Refunds from the UN for Kenyan troops fighting Al-Shabaab militants in Somalia were above budget, a rare gesture following persistent low and delayed reimbursement.

The Treasury documents show that Kenya received Sh6.78 billion in the year to June against the targeted Sh6.44 billion with the early and extra payment being a boost for the Treasury, which is struggling to raise cash.

The reimbursement is done quarterly but the UN has previously failed to meet its refund targets, triggering protests from Kenya.

Reports by the BBC indicated that payments for the 22,000-strong African Union Mission in Somalia (Amisom) were being withheld over.

The speedy release of the billions comes after UN secretary-general Antonio Guterres, while on an official visit to Kenya, pledged regular funding for troops fighting Al-Shabaab militants in Somalia.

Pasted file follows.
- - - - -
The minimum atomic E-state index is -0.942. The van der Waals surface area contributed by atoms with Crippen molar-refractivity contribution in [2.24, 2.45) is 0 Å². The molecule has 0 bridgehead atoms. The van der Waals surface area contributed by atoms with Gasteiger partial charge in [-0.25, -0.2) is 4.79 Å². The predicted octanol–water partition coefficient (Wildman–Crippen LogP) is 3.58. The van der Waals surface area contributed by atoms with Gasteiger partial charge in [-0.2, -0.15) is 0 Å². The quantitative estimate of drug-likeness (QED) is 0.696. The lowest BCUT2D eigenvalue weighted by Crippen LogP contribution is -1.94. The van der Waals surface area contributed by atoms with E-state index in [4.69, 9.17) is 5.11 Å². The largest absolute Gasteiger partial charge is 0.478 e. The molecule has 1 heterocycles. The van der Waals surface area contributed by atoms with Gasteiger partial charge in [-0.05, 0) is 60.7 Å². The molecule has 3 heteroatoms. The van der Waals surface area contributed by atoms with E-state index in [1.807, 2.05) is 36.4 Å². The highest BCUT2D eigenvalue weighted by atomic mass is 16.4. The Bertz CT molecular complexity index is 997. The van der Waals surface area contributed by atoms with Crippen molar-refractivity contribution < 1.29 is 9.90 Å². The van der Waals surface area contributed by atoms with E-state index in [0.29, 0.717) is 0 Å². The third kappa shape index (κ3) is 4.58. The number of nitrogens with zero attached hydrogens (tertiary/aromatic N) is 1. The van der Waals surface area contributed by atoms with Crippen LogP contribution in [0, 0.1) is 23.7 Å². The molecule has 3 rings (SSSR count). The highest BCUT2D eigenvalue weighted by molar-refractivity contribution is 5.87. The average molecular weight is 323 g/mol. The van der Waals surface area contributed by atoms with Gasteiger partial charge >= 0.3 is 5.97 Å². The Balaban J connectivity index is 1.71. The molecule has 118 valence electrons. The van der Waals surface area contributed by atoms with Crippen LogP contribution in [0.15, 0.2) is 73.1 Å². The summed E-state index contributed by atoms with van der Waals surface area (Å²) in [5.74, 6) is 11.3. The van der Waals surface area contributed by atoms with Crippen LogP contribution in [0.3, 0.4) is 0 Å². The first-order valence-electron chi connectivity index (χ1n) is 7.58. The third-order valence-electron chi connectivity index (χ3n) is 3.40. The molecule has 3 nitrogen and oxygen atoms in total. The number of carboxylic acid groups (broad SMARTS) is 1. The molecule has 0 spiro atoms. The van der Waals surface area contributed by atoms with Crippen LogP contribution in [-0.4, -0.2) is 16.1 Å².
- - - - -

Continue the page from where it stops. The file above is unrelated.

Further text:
Mr Guterres in the March 3 meeting with President Uhuru Kenyatta said regular pay would strengthen the troops’ effort to restore security in Somalia. Nearly 4,000 Kenyan soldiers are part of the Amisom.

The international community provides $1,028 (Sh103,828) for each Amisom soldier each month. Their respective governments then deduct about $200 (Sh20,200) for administrative costs, meaning the soldiers take home about $800 (Sh83,628).

The soldiers receive the allowances through the government. The funds are only released to Amisom once accounts from the previous payment are signed off.

Kenya has in the past faced delay in reimbursement of the money, which was linked to the UN’s insistence on verification of the claims.

In October 2011, Kenya formally sent 4,660 soldiers to Somalia after incessant attacks and kidnapping of civilians by Al-Shabaab militants on its territory.

A year later, the UN Security Council gave Kenya the green light to join the Amisom, meaning the Treasury would not bear the full costs of incursion.

Amisom soldiers are drawn from Uganda, Burundi, Djibouti, Sierra Leone and Kenya.